Convenient drawing tools derived from Plots
Author scheinerman
4 Stars
Updated Last
1 Year Ago
Started In
October 2018


This package provides some convenient drawing tools derived from the Plots module. It also defines the draw() function that can be extended by other modules including DrawSimpleGraphs, HyperbolicPlane, and (maybe some day) poset drawing for SimplePosets.



  • newdraw() presents a blank canvas on which to draw (and erases anything that's already in that window).
  • finish() ensures that the figure appears on the screen with aspect ratio equal to 1, and that we hide the axes, grid, and legend.
  • draw() does nothing. It is a placeholder function for other modules to override.
  • resize_gr_window(wide=800,tall=600) changes the size of the GR window.

Drawing Specific Shapes

  • draw_point(x::Real,y::Real;opts...) plots a point (small disk). This may also be invoked as draw_point(z::Complex). If plist is a list of complex numbers, may also use draw_point(plist) to draw all those points.
  • draw_segment(x::Real,y::Real,xx::Real,yy::Real;opts...) draws a line segment from (x,y) to (xx,yy). May also be invoked as draw_segment(z::Complex,zz::Complex).
  • draw_vector(x::Real,y::Real) draws a vector from (0,0) to (x,y). A different base point may be specified draw_vector(x,y,basex,basey) in which case the vector starts at (basex,basey) and extends to (basex+x,basey+y). This may also be used with complex arguments: draw_vector(z) and draw_vector(z, basez).
  • draw_arc(x::Real,y::Real,r::Real,t1::Real,t2::Real;opts...) draws an arc of a circle centered at (x,y), with radius r, and arcing between angles t1 and t2.
  • draw_arc(a::Complex,b::Complex,c::Complex;opts...) draws the arc with end points a and c passing through b.
  • draw_circle(x::Real,y::Real,r::Real;opts...) draws a circle centered at (x,y) with radius r. Also draw_circle(z::Complex,r::Real;opts...).
  • draw_disc works just like draw_circle, but the interior is filled. Try, for example, draw_disc(0,1,3; color=:yellow, linecolor=:red).
  • draw_curve(pts;opts...) draws a curve through the points specified by pts, a one-dimensional array of complex numbers. By default, this gives a closed curve. To draw an open curve, use draw(pts,false;opts...)
  • draw_rectangle(x::Real,y::Real,xx::Real,yy::Real;opts...) draws a rectangle with corners (x,y) and (xx,yy). Also available as draw_rectangle(w::Complex,z::Complex).
  • draw_polygon(xs, ys; opts...) draws a closed polygon based on the lists of real coordinates xs and ys. Also available as draw_polygon(zs; opts) where zs is a list of complex numbers.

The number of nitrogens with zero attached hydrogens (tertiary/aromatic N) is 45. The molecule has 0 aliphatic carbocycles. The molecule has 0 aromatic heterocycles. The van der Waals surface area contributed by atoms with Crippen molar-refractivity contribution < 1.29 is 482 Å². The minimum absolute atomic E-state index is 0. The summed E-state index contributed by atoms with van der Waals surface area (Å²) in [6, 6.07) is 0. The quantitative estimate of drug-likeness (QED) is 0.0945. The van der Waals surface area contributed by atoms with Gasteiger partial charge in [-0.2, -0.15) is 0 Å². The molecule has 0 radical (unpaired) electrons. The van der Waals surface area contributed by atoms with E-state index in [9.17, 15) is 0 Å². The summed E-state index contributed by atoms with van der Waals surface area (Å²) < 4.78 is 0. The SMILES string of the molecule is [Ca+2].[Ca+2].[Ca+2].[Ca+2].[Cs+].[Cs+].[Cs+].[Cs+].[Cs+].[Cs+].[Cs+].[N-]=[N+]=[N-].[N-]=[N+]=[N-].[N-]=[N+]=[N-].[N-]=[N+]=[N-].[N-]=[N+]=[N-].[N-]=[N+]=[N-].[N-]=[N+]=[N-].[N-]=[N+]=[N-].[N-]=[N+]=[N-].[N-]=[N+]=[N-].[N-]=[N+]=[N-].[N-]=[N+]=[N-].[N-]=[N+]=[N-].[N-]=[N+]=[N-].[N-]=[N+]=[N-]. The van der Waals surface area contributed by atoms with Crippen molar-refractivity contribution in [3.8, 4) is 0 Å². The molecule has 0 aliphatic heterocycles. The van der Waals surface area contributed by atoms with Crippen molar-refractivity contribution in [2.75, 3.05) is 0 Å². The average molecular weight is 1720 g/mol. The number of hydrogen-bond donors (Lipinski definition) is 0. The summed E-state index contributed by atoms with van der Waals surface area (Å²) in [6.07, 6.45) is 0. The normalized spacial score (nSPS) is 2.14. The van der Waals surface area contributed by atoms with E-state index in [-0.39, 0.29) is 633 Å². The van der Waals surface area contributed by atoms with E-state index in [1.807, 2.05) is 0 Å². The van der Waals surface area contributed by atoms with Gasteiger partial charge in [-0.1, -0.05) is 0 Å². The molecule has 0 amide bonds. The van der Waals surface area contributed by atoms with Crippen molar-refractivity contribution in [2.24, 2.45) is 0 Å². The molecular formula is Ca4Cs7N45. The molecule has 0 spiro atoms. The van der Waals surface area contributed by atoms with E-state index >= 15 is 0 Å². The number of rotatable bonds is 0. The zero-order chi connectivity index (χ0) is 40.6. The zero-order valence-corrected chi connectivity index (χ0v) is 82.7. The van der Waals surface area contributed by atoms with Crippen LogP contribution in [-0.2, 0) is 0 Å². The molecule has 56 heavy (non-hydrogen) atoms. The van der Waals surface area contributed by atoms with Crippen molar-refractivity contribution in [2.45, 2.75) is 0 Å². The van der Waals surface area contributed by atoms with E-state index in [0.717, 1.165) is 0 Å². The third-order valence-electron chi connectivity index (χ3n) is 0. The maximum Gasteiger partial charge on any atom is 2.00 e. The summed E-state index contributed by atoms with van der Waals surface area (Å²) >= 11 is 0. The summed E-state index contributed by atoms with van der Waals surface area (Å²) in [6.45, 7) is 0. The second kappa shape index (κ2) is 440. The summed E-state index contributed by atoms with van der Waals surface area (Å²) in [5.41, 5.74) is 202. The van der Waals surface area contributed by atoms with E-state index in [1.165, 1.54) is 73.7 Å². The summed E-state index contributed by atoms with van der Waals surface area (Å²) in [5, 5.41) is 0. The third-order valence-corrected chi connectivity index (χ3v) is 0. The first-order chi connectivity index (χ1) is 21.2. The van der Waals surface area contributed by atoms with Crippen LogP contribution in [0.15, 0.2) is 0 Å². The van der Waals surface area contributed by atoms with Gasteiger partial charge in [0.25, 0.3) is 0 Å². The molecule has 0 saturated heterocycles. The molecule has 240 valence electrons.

Drawing Coordinate Axes

The functions draw_xaxis and draw_yaxis can be used to create axes for figure. We assume that the axes emanate from the origin.

  • draw_xaxis(x) draws an axis from the origin to (x,0).
  • draw_xaxis(x1,x2) is equivalent to calling draw_xaxis(x1) and then draw_xaxis(x2).
  • draw_xaxis() draws a pair of x-axes extended 10% further than the values returned by xlims().

The function draw_yaxis() has analogous behavior.

A call to draw_axes() invokes draw_xaxis() and draw_yaxis().

The functions draw_xtick and draw_ytick can be used to make small tick marks on the axes.

  • draw_xtick(x,len) draws a small tick mark with total length len at the point x on the x-axis.
  • draw_xtick(xlist,len) calls draw_xtick for the values in xlist.

If len is omitted, a default value is used. The function draw_ytick works analogously.

The size of the drawing area can be determined with the function corners which returns the lower left and upper right corners of the drawing area as a pair of complex numbers. (See xlims and ylims in the Plots module.)


julia> using Plots, SimpleDrawing
julia> plot(sin,-5,5,linewidth=2,color=:black)
julia> draw_xaxis()
julia> draw_yaxis()
julia> draw_xtick(-5:5)
julia> finish()

Supporting Functions

  • find_center(a,b,c) returns the center of the circle that passes through the three points (represented as complex numbers). Returns inf + inf*im if the points are collinear.

  • non_collinear_check(a,b,c) checks if the three points (represented as complex numbers) are noncollinear; returns true if so and false if they are collinear (including if two are the same).

Spying a matrix

my_spy(A) creates a black-and-white image representing the matrix A in which nonzero entries are black squares and zeros are white squares.

For example, if the matrix is this:

julia> A
5×8 Array{Int64,2}:
 1  1  0  0  1  1  1  0
 1  0  1  0  0  1  1  1
 0  1  0  1  1  0  1  0
 0  1  0  1  0  1  1  1
 1  1  1  1  0  0  1  0

then my_spy(A) creates this image:


using SimpleDrawing, Plots
draw_circle(1,1,2; color=:red)
draw_arc(2,1,1,0,pi; color=:blue, linestyle=:dash)
draw_segment(-1+im,1+im; color=:green, linestyle=:dot)


The implementation of draw_curve relies on cubic splines. Let y be an n-long array of numbers. Then use one of these to create an interpolating spline:

  • S = Spline(y,:open) for an open-ended spline.
  • S = Spline(y,:closed) for a periodic spline.

In both cases, S(1)==y[1] through S(n)==y[n]. For closed splines, however, S(n+1)==y[1] and so forth.

Note that while S can be applied like a function, if is not a Julia Function. Thus plot(S,1,4) won't work. To convert a spline to a callable function, use funk(S).

The derivative of S is available as S'. The derivative is also of type Spline; to plot its values over the interval [a,b], use plot(funk(S'),a,b).